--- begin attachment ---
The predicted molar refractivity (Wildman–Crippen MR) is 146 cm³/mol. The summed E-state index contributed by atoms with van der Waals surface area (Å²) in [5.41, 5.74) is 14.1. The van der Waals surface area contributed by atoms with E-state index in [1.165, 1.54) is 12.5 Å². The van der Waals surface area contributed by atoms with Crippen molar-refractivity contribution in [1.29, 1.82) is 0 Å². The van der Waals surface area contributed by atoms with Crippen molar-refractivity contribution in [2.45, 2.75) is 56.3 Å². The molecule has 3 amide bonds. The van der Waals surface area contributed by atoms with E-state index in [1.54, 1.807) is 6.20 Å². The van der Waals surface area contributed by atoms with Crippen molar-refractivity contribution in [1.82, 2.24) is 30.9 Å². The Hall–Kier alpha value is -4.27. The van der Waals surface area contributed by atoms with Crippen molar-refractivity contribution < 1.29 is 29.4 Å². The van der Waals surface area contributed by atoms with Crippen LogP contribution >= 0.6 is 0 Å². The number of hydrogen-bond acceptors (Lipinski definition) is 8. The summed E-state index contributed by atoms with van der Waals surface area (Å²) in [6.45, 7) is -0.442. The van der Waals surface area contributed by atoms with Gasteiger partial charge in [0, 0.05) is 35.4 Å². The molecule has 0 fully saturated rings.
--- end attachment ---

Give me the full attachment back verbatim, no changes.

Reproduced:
The predicted molar refractivity (Wildman–Crippen MR) is 146 cm³/mol. The summed E-state index contributed by atoms with van der Waals surface area (Å²) in [5.41, 5.74) is 14.1. The van der Waals surface area contributed by atoms with E-state index in [1.165, 1.54) is 12.5 Å². The van der Waals surface area contributed by atoms with Crippen molar-refractivity contribution in [1.29, 1.82) is 0 Å². The van der Waals surface area contributed by atoms with Crippen molar-refractivity contribution in [2.45, 2.75) is 56.3 Å². The molecule has 3 amide bonds. The van der Waals surface area contributed by atoms with E-state index in [1.54, 1.807) is 6.20 Å². The van der Waals surface area contributed by atoms with Crippen molar-refractivity contribution in [1.82, 2.24) is 30.9 Å². The Hall–Kier alpha value is -4.27. The van der Waals surface area contributed by atoms with Crippen molar-refractivity contribution < 1.29 is 29.4 Å². The van der Waals surface area contributed by atoms with Crippen LogP contribution >= 0.6 is 0 Å². The number of hydrogen-bond acceptors (Lipinski definition) is 8. The summed E-state index contributed by atoms with van der Waals surface area (Å²) in [6.45, 7) is -0.442. The van der Waals surface area contributed by atoms with Gasteiger partial charge in [0, 0.05) is 35.4 Å². The molecule has 0 fully saturated rings.